I think we’ve all sat down in a round table conversation gasping in disbelief at what our parents have done while raising us. Us being the generation that knows so much more with our internets and superior once-removed hindsight, marveling in wonder at why we are even alive today let alone why the human race is not extinct.
I was a child in the 70s and we all have stories of enormous walks without an adult to and from school, running around the neighborhood until dark, going to movies where everyone was smoking in the theater, sleeping in the backseat of the car without seat belts, and riding in laps in the front.
When my son was approaching his first birthday, I was driving in the car with him and three 70+ family members. My boy was wailing in the back seat and I was angry in a traffic jam listening to people trying to talk him to sleep.
The conversation inevitably turns to – “Can we loosen his car seat? It’s too bad because we used to just take them out and hold them. Poor boy.”
I gave them the modern mom speech, “It’s against the law and we’ll be home soon. Just don’t talk to him (request number infinity) and with any luck he’ll fall asleep.”
They gave me the we’re-older-than-you-are speech, “Well I didn’t wear a car seat and I’m still alive”.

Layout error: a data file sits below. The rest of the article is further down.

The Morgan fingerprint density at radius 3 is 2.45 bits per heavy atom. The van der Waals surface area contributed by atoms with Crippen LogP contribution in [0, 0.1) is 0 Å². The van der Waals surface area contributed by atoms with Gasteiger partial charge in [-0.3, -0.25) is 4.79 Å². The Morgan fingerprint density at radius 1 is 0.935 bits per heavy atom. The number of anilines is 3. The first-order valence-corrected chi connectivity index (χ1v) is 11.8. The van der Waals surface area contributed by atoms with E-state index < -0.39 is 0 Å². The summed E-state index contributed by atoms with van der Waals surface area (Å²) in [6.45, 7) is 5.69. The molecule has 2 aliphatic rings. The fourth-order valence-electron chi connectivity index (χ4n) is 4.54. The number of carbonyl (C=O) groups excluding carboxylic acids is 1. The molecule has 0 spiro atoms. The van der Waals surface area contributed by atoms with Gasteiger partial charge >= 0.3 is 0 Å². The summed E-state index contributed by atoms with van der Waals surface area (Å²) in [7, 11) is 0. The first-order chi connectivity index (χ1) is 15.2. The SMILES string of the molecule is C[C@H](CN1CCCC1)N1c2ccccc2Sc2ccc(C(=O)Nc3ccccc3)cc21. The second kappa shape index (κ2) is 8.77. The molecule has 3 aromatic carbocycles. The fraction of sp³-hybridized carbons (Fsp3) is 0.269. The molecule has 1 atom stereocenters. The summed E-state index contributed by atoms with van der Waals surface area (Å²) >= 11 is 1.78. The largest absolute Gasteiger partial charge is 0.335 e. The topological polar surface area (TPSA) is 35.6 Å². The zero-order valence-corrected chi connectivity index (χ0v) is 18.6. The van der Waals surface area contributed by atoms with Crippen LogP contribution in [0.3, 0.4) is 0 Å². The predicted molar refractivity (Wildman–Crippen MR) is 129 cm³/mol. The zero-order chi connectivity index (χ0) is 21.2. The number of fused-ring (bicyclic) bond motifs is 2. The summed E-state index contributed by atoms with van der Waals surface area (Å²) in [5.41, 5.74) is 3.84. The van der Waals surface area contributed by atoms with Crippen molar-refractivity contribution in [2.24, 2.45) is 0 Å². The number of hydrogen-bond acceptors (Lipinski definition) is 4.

I can’t leave this one alone, “That’s because you weren’t one of the kids who DIED! A lot more children have lived because of carseats! It’s PROVEN.”
Silence. Sweet wounded silence. My boy falls asleep in 5 minutes.
My MIL, who was not a guilty party, usually chimes in at moments like these with “It’s amazing what is known now.” She, like my mother, appreciates that there is so much more information now. Though between these two women, my opinion of each generation knowing more than the previous gets hazier and hazier. This is particularly annoying because anything that chips away at me feeling superior is unwelcome.
We still have the same mother archetypes today as in the past. The 50s valium-popping-stick-your-kid-in-a-playpen-for-the-day mom sadly still exists in some form or another. The 60s and 70s free-loving hippie mom is still around but I’ve always loved them moms. The 80s corporate working mom is around but less identifiable without the shoulder pads.
Our archetype? Maybe we are the anxious moms of the new millennium. The internet is our parenting frenemy. We find support and info on practically everything. It’s amazing to live in an era when parents can easily access strategies for guiding their ADHD or autistic child. At its worst, you have to sort through a lot of dogma and sanctimony and Jenny McCarthy weighing in as an expert. I think mom-petition has always been around, but there are people in our generation who own it like none before.
On the different sites for the various techniques, I usually find good information on each. Attachment parenting – great, I can identify and appreciate a lot of info there. Free Range – I get it. No helicoptering. My kid will never go down a slide with a bike helmet, but he also will not be walking himself to school anytime soon.